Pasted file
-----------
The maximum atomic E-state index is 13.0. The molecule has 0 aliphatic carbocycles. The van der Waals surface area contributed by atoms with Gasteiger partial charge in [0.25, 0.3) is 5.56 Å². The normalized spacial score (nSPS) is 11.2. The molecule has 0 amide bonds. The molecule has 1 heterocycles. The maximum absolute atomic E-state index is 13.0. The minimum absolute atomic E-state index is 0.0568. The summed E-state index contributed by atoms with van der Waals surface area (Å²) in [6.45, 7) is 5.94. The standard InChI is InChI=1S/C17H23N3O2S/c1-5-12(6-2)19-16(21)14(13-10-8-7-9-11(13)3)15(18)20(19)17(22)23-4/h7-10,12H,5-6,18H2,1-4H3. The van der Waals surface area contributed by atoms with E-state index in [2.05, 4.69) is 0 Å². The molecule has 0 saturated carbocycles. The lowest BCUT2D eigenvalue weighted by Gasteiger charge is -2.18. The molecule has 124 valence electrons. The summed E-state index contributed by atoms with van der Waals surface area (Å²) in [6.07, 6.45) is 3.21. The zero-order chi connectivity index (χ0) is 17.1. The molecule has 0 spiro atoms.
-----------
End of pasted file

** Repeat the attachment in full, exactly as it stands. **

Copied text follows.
The maximum atomic E-state index is 13.0. The molecule has 0 aliphatic carbocycles. The van der Waals surface area contributed by atoms with Gasteiger partial charge in [0.25, 0.3) is 5.56 Å². The normalized spacial score (nSPS) is 11.2. The molecule has 0 amide bonds. The molecule has 1 heterocycles. The maximum absolute atomic E-state index is 13.0. The minimum absolute atomic E-state index is 0.0568. The summed E-state index contributed by atoms with van der Waals surface area (Å²) in [6.45, 7) is 5.94. The standard InChI is InChI=1S/C17H23N3O2S/c1-5-12(6-2)19-16(21)14(13-10-8-7-9-11(13)3)15(18)20(19)17(22)23-4/h7-10,12H,5-6,18H2,1-4H3. The van der Waals surface area contributed by atoms with E-state index in [2.05, 4.69) is 0 Å². The molecule has 0 saturated carbocycles. The lowest BCUT2D eigenvalue weighted by Gasteiger charge is -2.18. The molecule has 124 valence electrons. The summed E-state index contributed by atoms with van der Waals surface area (Å²) in [6.07, 6.45) is 3.21. The zero-order chi connectivity index (χ0) is 17.1. The molecule has 0 spiro atoms.